Ah – there’s more: Trust’s ‘Different Finger’ is simply a toe-tapping and accordion enhanced romp through infidelity where knowledge of a “second name” isn’t a necessity. And Michael’s vocal conjures the tone of that other guy named Elvis! Then, Brutal Youth’s ‘To Soon To Know’ sums up the obvious: It’s a song with an uncertain lyric, yet it is propelled by a melody filled with certain beauty.

So, thankfully, nobody here is “pickin’” on Elvis Costello; although, what with his initial horned-rimmed specs and that snotty attitude, he seemed to be kind of asking for it! But, thankfully (again!), Country Darkness is an album of love graced with immense talent. And, unlike the “man” in a before-mentioned song, these are grooves that can “stand alone” because they spin classic rock songs with a voiced sincerity – a sincerity whose aim will always be true.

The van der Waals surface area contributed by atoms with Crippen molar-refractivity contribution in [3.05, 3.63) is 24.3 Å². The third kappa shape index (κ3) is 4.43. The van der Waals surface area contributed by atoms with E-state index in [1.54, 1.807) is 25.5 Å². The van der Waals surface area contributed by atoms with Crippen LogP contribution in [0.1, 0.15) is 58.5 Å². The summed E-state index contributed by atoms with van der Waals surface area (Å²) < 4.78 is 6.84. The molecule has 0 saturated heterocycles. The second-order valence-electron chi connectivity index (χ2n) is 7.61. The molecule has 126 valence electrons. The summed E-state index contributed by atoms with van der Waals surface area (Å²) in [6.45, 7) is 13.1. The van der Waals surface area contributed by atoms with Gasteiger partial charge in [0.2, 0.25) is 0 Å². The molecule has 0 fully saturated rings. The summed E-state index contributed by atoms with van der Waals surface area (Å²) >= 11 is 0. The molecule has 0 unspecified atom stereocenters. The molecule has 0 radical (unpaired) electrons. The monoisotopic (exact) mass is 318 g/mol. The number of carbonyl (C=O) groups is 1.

Bill Golembeski

Note: The album also includes an MDC penned song, ‘Powerless’, which was not included in my reviewer’s download. And for the umpteenth time, I can only quote the great Peter Green (of early Fleetwood Mac fame!) when he sang, “Oh well”.

Artists’ website:

‘The Crooked Line’ – official video: